No, we’re not being repetitive. Yes, we did post a year-end list by Rolling Stone magazine earlier in our LISTMANIA series, but that one was the magazine’s list of the top 50 albums across all genres of music that they care about. This, however, is a list in which metal isn’t elbowed aside by the likes of The Monkees, Elton John, and Brandy Clark, leaving only Metallica standing as the lone metal recognition.
This is Rolling Stone’s list of the “20 Best Metal Albums of 2016”, which appeared yesterday. And here it is:
This post is divided into three parts. It includes a review of the new EP, AYFKM, by Colorado’s Call of the Void, which will be released by Translation Loss on December 16. You’ll also find a brief interview of the band that offers some insights into the music, the EP’s title, and the cover art.
But first, I’d like to ask you to watch the following video trailer for the EP, which we’re debuting here. I’m going to stifle my usual tendency to give away the game and spoil surprises. I think after you see it, and hear it, you’ll be even more interested in the other two parts of this post — or at least you’ll want to hear more music from the EP. I can help you with that, too.
(So far, our LISTMANIA series has mostly been devoted to year-end lists from other sites and print zines, but today we begin rolling out our own lists. As has become customary, we start with the first of six year-end lists that Andy Synn is preparing. Every day next week we’ll post his remaining five — along with other staff and guest lists.)
Somehow another year seems to have passed by, which means it’s almost time for my annual, week-long round-up of the year’s best and brightest (and most disappointing) releases.
For those of you unaware of how this whole thing works, I split my assessment of the year into three categories initially:
The “Great” albums, the ones which I honestly consider the true cream of this year’s crop, regardless of fame, fortune, or style.
The “Good” albums, which vary between solid (but not necessarily stunning) morsels of metallic goodness and those which (arguably) come within a hair’s breadth of greatness.
And the “Disappointing” albums of the year, the albums which, while not necessarily bad, I feel don’t live up to the standards which the band(s) have set for themselves, or which their listeners have come to expect.
Then, finally, I put together my two Top Ten lists. The “Critical Top Ten”, where I try to be as objective as possible in selecting ten of the year’s finest albums to serve as a representative sample of the best which 2016 has to offer, and my “Personal Top Ten”, which are simply the ten albums which have tickled my fancy the most over the past twelve months.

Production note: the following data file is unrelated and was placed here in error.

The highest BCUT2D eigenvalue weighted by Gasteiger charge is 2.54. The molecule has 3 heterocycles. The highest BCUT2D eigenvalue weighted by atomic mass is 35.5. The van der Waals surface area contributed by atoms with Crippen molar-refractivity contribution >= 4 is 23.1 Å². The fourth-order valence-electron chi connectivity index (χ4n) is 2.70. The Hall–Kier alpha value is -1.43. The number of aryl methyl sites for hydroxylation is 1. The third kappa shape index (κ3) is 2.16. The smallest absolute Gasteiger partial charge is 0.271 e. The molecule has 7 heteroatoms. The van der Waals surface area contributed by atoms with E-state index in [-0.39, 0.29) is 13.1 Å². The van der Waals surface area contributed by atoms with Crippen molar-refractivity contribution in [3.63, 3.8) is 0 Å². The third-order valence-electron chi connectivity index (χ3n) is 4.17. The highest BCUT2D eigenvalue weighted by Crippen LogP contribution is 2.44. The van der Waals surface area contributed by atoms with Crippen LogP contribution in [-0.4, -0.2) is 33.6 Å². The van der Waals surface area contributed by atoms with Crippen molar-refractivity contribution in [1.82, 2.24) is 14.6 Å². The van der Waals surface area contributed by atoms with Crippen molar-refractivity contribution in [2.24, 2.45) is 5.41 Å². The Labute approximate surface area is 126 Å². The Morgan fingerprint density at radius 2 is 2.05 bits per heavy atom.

But first, how about we have a little round-up of some of the best EPs of the year?
I’ve been immersed in compiling LISTMANIA features the last few days, but at the same time I’ve been noticing the appearance of new songs, many of them from albums headed our way in the new year. I’ve rounded up 9 of them here that I’ve enjoyed, with a range of metallic styles. I organized them sort of like a bell curve, with things starting hard and then getting more melodic in the middle, and then descending again into increasing ugliness and violence by the end.
Also, serious question: Should I divide collections of this length into smaller parts and spread them out over the day? Or does it matter?
I’m afraid that if I googled “lock up” these days, I’d get stories about Donald Trump and Hillary Clinton. The world obviously needs to grind again, and the real Lock Up is here to help us do that.
In past years I haven’t included Terrorizer’s annual lists of the year’s best albums in our LISTMANIA series, but I don’t know why. They’re a long-running metal print zine, and although their on-line site isn’t as large as the other cross-genre “big platform” web portals I typically include in this list, it’s a popular one, and of course far more metal-centric than most of the others. So this year, they’re in, especially since our own Andy Synn now writes more regularly for them (obviously an exercise in slumming).
Terrorizer began as a UK print zine in 1993 and now they’re up to Issue No. 275, which features a band on the cover that placed highly on the list you’re about to see. In in its own judgment Terrorizer “is considered the world’s most authoritative extreme metal magazine and when it comes to heavy metal and all forms of an ungodly racket”. They launched an online site in 2007, and now have hundreds of thousands of monthly visitors.
Yesterday we re-posted a lot of year-end lists from “big platform” music sites and print zines, or at least the portions of them that included metal albums (where such portions existed). I’ve come across another one since then, and it’s a list from Exclaim!